UCL Earth Sciences


World's Biggest Landslide Floated Like a Hovercraft

21 January 2015

he Heart Mountain landslide of northwest Wyoming is the largest known sub-aerial landslide on Earth. During its emplacement more than 2000 km3 of Paleozoic sedimentary and Eocene volcanic rocks slid >45 km on a basal detachment surface dipping 2°, leading to 100 yr of debate regarding the emplacement mechanisms. "Even I have a hard time visualizing a mountain moving 50 kilometers, but you can move it if the friction is low enough," said lead study author Tom Mitchell.

Bighorn Basin
Figure Captions: (a) Photograph of ∼30 km of the Heart Mountain slide block (B to B′B′ in Fig. 1). View looking southwest from south flank of the Beartooth Mountains. Photograph is by Anna Foster with her permission. (b) White Mountain sampling site. White rocks are upper plate marbleized Ordovician Bighorn Dolomite and Mississippian Madison Limestone. The gray horizontal layer is the ∼3 m-thick basal layer overlying a thin sliver of the lower plate Bighorn Dolomite and Cambrian Snowy Range Formation. The dark trachyandesite peak in the upper right is an Eocene stock of the Absaroka Group Volcanics. Marbleization is due to stock igneous intrusion prior to slide emplacement. Modified from Anders et al. (2010). (c) A clastic dike/injectite at Silvergate, Montana (light colored injectite is intruded into dark Eocene Absaroka Volcanic rocks). This dike is located within a meter of the basal contact. At this location carbonized Eocene wood was found in the dike (see Anders et al., 2010, their Fig. 3f). (d) Cut slab of clastic dike/injectite from Silvergate, Montana location.


Now, laboratory experiments on limestone and dolostone rocks from the landslide seem to support the idea that the landslide slid catastrophically fast. In the tests, conducted at INGV Rome's specialized laboratory, Mitchell and his colleagues ground together limestone and dolostone at high pressures and speeds to mimic the landslide. Almost as soon as the experimental landslide started, the rocks started to break down and release carbon dioxide gas.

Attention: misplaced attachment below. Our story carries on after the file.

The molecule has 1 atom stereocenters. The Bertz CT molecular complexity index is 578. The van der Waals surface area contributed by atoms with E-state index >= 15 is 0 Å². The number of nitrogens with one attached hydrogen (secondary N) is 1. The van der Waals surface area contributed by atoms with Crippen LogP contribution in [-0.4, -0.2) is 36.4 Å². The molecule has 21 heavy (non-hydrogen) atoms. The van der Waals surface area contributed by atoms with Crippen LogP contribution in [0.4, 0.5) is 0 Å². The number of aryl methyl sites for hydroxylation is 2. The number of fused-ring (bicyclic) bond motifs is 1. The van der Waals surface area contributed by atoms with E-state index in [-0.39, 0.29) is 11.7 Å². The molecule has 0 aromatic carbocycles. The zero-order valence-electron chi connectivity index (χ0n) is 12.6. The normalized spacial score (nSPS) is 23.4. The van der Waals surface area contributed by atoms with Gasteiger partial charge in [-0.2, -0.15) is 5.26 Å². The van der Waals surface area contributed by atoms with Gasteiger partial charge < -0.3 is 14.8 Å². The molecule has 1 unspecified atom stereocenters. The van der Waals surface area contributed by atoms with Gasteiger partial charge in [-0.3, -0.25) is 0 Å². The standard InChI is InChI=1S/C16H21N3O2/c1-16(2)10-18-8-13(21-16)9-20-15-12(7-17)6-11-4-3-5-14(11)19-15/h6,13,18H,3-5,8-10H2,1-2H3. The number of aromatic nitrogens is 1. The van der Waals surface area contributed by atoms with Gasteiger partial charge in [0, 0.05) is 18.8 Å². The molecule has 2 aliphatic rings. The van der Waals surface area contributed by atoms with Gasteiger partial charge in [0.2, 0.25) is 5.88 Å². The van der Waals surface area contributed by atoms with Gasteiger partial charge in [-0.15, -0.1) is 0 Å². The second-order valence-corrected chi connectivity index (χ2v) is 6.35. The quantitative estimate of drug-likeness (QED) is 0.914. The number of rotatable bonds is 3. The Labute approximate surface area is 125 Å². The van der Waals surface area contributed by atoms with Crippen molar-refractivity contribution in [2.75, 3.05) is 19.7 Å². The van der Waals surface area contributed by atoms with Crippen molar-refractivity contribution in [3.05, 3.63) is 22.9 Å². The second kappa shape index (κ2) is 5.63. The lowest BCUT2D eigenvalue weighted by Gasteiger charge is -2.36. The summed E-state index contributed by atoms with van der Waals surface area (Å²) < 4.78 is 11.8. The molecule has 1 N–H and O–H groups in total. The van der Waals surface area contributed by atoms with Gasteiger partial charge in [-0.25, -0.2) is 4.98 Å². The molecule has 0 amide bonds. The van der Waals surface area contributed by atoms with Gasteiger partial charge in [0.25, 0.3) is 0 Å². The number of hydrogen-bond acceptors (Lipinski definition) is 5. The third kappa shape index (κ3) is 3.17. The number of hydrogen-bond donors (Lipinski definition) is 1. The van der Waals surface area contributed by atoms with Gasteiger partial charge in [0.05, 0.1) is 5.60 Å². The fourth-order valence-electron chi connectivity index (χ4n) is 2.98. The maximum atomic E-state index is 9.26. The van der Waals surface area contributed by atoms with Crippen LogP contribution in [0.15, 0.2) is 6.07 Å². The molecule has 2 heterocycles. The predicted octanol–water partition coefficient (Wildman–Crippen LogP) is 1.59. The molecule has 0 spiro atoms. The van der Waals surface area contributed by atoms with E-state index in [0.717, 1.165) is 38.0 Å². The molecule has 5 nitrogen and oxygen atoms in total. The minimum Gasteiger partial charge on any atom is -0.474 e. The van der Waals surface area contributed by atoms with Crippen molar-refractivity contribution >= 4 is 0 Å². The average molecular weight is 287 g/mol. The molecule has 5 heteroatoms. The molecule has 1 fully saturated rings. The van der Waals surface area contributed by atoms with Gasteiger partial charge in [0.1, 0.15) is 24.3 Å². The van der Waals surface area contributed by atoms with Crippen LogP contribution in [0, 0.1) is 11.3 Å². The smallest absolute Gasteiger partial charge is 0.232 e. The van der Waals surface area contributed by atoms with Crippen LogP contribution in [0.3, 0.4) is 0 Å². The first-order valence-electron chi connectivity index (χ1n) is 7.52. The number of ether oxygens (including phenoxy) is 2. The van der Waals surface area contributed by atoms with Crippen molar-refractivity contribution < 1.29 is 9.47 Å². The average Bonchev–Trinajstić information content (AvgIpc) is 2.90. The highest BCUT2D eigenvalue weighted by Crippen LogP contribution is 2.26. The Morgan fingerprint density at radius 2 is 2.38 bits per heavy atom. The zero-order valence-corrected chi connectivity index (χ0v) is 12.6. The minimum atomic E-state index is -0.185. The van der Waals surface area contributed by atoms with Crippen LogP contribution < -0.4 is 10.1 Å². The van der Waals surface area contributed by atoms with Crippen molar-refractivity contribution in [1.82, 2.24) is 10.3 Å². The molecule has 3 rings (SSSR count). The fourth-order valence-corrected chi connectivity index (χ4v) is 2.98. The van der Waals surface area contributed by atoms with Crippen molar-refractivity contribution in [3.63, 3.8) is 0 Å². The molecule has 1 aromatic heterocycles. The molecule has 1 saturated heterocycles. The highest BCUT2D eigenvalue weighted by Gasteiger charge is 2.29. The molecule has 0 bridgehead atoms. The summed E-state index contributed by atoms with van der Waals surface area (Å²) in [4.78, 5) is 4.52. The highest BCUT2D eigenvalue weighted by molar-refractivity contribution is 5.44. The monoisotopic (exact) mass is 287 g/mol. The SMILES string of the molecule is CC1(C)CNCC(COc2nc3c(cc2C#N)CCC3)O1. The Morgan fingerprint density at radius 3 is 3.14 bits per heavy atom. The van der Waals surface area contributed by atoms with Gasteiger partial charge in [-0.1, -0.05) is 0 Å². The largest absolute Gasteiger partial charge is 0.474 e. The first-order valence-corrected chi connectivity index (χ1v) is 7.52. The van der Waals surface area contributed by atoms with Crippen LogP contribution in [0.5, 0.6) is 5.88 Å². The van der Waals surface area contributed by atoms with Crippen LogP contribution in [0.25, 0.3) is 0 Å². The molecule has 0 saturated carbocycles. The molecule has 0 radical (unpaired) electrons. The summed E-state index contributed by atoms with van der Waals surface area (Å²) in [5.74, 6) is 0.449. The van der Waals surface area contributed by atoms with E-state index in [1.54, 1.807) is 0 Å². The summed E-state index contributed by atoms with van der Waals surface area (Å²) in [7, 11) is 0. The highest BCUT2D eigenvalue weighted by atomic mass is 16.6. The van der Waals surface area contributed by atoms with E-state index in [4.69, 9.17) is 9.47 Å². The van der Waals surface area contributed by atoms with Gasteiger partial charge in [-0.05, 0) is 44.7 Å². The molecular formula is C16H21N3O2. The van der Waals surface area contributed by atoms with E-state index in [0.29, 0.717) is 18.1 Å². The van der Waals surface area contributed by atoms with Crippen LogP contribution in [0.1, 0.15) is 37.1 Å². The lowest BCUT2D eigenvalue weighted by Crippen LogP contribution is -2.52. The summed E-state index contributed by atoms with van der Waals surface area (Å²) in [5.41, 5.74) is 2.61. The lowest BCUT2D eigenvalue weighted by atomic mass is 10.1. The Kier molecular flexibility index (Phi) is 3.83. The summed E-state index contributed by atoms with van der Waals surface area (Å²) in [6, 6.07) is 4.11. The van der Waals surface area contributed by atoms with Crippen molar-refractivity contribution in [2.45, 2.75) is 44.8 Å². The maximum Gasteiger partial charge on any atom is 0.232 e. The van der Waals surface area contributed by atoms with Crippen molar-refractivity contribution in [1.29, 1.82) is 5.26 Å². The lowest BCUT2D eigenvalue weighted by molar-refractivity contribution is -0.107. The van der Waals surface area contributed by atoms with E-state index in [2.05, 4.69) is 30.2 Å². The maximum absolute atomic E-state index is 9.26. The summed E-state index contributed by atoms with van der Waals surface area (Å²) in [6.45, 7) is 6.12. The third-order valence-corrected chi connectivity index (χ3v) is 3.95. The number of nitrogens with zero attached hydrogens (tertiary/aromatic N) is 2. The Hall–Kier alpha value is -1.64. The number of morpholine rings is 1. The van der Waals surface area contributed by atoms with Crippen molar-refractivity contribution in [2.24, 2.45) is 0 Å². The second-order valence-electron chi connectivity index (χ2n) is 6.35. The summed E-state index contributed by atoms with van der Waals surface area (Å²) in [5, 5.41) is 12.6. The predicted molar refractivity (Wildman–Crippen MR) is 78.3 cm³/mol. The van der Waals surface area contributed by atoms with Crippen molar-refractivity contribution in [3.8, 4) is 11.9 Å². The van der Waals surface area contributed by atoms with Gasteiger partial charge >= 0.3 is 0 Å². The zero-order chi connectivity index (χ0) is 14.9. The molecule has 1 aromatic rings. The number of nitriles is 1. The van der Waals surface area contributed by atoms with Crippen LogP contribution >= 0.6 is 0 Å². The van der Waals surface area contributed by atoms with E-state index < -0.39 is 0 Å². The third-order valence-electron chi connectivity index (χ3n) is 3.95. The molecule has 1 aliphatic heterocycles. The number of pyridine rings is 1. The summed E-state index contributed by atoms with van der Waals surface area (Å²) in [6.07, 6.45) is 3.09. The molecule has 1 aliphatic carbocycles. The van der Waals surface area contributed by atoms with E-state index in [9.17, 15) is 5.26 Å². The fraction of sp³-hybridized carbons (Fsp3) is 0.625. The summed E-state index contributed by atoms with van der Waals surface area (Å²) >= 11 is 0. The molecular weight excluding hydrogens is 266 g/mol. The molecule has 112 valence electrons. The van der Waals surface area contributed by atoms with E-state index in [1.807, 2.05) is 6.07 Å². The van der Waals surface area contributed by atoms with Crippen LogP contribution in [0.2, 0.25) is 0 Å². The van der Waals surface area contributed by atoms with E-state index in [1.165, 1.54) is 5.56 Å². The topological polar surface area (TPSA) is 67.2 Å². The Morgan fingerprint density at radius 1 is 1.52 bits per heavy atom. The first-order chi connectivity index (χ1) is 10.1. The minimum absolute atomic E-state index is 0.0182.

"You can produce these gases early on, at the very early stages of landslide slip," The gas cushion, trapped between the landslide block and rocks underneath, could have lifted the heavy limestone and reduced friction to nearly zero, according to the study, published online Dec. 23, 2014, in the journal Earth and Planetary Science Letters. "It's almost like it's weightless," Mitchell said.

Recently, emplacement by catastrophic sliding has been favored, but experimental evidence in support of this is lacking. In his work, Michell and Colleagues  show in friction experiments on carbonate rocks taken from the landslide that at slip velocities of several meters per second CO2 starts to degas due to thermal decomposition induced by flash heating after only a few hundred microns of slip. This is associated with the formation of vesicular degassing rims in dolomite clasts and a crystalline calcite cement that closely resemble microstructures in the basal slip zone of the natural landslide. Their experimental results are consistent with an emplacement mechanism whereby catastrophic slip was aided by carbonate decomposition and release of CO2, allowing the huge upper plate rock mass to slide over a ‘cushion’ of pressurized material.

Related Links:

1. Catastrophic emplacement of giant landslides aided by thermal decomposition: Heart Mountain, Wyoming by Michell T. M et all. Earth and Planetary Science Letters. 2015 vol. 411

2. World's Biggest Landslide Floated Like a Hovercraft by Becky Oskin, Live Science 2015 Jan.

3. Seismolab